How wait-times, social media, and surgeon demographics influence online reviews on leading review websites for joint replacement surgeons

Dhanur Damodar, Chester J. Donnally, Johnathon R. McCormick, Deborah J. Li, Giuseppe V. Ingrasci, Martin W. Roche, Rushabh M. Vakharia, Tsun Y. Law, Victor Hernandez

Research output: Contribution to journalArticle

Abstract

Objective: With the growth and popularity of the internet, physician review websites are being utilized more frequently by patients to learn about and ultimately select their provider. These sites allow patients to comment on the care they received in a public forum for others to see. With outcome and “quality” measures being used to dictate reimbursement formulas; online patient reviews may affect a physician's compensation in the near future. Therefore, it is of paramount importance for physicians to understand how best to portray themselves on social media and other internet sites. Methods: In this retrospective study, we identified 145 arthroplasty surgeons via the AAHKS database. Then, surgeon data was collected from Healthgrades (HG) and Vitals (V). We identified if the surgeon had social media (SM) accounts by using google search. The number of ratings and comments, overall rating, reported wait-times and physician SM presence were analyzed with univariate, bivariate and multivariate analyses. Results: 64% of surgeons had a SM presence, and younger surgeons with SM had lower distribution of wait-times. A SM presence correlated with significantly higher frequency of total ratings and comments. Both review sites showed that younger physicians with a SM presence had increased frequency of ratings and comments and a quicker office wait-times. SM presence did not impact the overall scores on either website. Conclusion: Having SM presence is correlated with increased number of ratings and comments on physician review sites, possibly revealing an increased likelihood of these physicians encouraging their patients to engage with them via the internet. SM presence did not correlate with higher review scores, displaying that there are many complex factors that go into a physician score outside of SM and internet appearance. Future studies should explore patient comments on these sites to understand additional factors that may optimize a patient's experience.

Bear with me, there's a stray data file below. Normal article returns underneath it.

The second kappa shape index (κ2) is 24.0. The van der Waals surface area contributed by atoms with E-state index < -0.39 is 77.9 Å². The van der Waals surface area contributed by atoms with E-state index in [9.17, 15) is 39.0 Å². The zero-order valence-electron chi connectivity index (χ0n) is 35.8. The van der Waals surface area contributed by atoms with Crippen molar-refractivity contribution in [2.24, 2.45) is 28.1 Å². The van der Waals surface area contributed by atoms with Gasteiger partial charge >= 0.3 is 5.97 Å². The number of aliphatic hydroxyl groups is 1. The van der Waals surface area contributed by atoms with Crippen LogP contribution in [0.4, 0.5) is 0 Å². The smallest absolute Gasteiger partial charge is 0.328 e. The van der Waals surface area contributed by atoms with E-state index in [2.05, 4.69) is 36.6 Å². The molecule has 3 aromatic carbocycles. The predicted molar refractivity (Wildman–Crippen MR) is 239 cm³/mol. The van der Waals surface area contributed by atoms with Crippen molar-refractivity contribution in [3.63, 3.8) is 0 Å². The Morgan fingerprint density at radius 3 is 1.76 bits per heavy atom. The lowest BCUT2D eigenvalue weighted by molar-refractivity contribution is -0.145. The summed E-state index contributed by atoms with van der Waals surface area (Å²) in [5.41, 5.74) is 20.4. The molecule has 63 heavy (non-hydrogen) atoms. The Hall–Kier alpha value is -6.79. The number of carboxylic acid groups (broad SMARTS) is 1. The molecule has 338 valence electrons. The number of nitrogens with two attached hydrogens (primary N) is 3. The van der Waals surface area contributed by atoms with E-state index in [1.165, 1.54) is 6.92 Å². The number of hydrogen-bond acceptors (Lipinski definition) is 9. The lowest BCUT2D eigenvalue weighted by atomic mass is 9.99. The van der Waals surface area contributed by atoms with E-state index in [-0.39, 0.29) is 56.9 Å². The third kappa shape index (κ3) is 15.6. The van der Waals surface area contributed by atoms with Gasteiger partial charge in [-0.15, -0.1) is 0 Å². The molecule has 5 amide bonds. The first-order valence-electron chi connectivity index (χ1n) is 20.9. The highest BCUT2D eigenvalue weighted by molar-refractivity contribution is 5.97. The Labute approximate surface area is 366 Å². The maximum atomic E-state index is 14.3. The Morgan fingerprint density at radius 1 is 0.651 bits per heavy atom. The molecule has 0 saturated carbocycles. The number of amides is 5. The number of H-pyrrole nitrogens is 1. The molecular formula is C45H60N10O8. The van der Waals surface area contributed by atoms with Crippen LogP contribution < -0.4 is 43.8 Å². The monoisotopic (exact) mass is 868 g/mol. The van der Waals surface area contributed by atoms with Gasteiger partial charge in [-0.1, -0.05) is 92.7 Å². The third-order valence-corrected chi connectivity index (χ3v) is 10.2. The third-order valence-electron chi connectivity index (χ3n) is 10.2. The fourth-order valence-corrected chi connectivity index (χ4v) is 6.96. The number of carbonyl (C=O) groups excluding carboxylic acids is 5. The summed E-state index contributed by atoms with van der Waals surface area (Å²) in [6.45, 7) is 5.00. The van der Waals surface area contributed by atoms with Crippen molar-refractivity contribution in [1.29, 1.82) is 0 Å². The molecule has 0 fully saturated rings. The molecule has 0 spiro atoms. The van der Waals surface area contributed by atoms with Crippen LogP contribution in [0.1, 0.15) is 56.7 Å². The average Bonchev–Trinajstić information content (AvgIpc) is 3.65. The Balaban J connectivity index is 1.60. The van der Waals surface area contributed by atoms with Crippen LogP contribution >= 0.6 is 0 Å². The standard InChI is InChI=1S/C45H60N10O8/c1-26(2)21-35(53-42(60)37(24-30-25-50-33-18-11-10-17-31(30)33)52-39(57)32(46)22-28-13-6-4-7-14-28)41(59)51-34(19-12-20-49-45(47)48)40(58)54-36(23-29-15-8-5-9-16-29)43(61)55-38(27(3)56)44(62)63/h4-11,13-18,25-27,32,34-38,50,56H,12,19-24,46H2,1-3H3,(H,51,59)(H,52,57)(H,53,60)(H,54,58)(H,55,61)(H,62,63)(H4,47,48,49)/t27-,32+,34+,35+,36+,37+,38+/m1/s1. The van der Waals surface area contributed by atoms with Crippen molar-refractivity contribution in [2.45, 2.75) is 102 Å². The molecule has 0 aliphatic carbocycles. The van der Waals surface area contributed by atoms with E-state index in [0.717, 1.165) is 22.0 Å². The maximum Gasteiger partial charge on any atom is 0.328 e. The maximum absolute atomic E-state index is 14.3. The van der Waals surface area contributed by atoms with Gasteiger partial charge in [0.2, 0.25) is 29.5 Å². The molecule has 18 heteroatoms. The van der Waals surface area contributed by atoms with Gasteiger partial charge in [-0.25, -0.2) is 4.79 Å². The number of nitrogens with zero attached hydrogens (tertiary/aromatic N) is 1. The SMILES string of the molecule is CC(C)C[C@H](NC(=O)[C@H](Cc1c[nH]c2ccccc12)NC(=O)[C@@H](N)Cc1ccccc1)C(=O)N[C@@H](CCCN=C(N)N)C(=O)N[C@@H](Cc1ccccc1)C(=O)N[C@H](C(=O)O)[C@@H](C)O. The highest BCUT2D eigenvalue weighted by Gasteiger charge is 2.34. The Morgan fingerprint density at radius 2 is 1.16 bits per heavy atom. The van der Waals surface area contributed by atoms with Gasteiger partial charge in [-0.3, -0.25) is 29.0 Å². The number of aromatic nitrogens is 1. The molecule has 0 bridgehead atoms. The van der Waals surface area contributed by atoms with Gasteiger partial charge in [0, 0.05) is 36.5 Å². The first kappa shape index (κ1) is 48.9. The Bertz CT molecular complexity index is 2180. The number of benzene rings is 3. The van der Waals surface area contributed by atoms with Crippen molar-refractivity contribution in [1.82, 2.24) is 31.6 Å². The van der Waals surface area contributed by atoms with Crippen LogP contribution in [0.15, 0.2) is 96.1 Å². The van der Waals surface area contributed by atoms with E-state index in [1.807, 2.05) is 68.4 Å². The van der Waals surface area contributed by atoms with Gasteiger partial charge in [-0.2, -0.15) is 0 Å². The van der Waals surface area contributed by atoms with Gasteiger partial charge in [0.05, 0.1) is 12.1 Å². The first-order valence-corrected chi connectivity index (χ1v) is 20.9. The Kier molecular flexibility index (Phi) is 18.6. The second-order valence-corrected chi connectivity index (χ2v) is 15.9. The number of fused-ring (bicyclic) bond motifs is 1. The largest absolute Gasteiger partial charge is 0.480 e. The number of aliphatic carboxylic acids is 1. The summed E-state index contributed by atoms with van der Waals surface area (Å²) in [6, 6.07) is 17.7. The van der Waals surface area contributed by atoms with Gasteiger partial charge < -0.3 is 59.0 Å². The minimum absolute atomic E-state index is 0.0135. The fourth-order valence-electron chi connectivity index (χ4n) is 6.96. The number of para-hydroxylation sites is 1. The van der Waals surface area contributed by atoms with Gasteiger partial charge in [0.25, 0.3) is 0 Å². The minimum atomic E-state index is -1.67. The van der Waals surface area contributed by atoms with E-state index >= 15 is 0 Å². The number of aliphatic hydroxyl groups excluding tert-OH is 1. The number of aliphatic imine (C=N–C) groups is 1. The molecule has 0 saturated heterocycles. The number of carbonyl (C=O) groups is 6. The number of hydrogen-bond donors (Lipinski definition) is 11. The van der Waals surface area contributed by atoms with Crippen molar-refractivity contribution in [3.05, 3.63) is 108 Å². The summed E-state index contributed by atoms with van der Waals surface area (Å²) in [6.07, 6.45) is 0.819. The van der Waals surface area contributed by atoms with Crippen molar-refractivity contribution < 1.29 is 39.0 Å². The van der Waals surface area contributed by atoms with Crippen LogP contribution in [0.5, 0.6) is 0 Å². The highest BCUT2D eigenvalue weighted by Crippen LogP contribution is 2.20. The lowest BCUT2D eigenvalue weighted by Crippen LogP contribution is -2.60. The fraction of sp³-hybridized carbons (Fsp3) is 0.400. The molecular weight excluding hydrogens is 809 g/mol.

Original languageEnglish (US)
JournalJournal of Clinical Orthopaedics and Trauma
DOIs
StateAccepted/In press - Jan 1 2019

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Replacement Arthroplasties
Social Media
Demography
Physicians
Internet
Surgeons
Arthroplasty

Keywords

  • Healthgrades
  • Joint arthroplasty
  • Online reviews
  • Patient outcomes
  • Quality improvement
  • Social media
  • Vitals

ASJC Scopus subject areas

  • Orthopedics and Sports Medicine

Cite this

How wait-times, social media, and surgeon demographics influence online reviews on leading review websites for joint replacement surgeons. / Damodar, Dhanur; Donnally, Chester J.; McCormick, Johnathon R.; Li, Deborah J.; Ingrasci, Giuseppe V.; Roche, Martin W.; Vakharia, Rushabh M.; Law, Tsun Y.; Hernandez, Victor.

In: Journal of Clinical Orthopaedics and Trauma, 01.01.2019.

Research output: Contribution to journalArticle

Damodar, Dhanur ; Donnally, Chester J. ; McCormick, Johnathon R. ; Li, Deborah J. ; Ingrasci, Giuseppe V. ; Roche, Martin W. ; Vakharia, Rushabh M. ; Law, Tsun Y. ; Hernandez, Victor. / How wait-times, social media, and surgeon demographics influence online reviews on leading review websites for joint replacement surgeons. In: Journal of Clinical Orthopaedics and Trauma. 2019.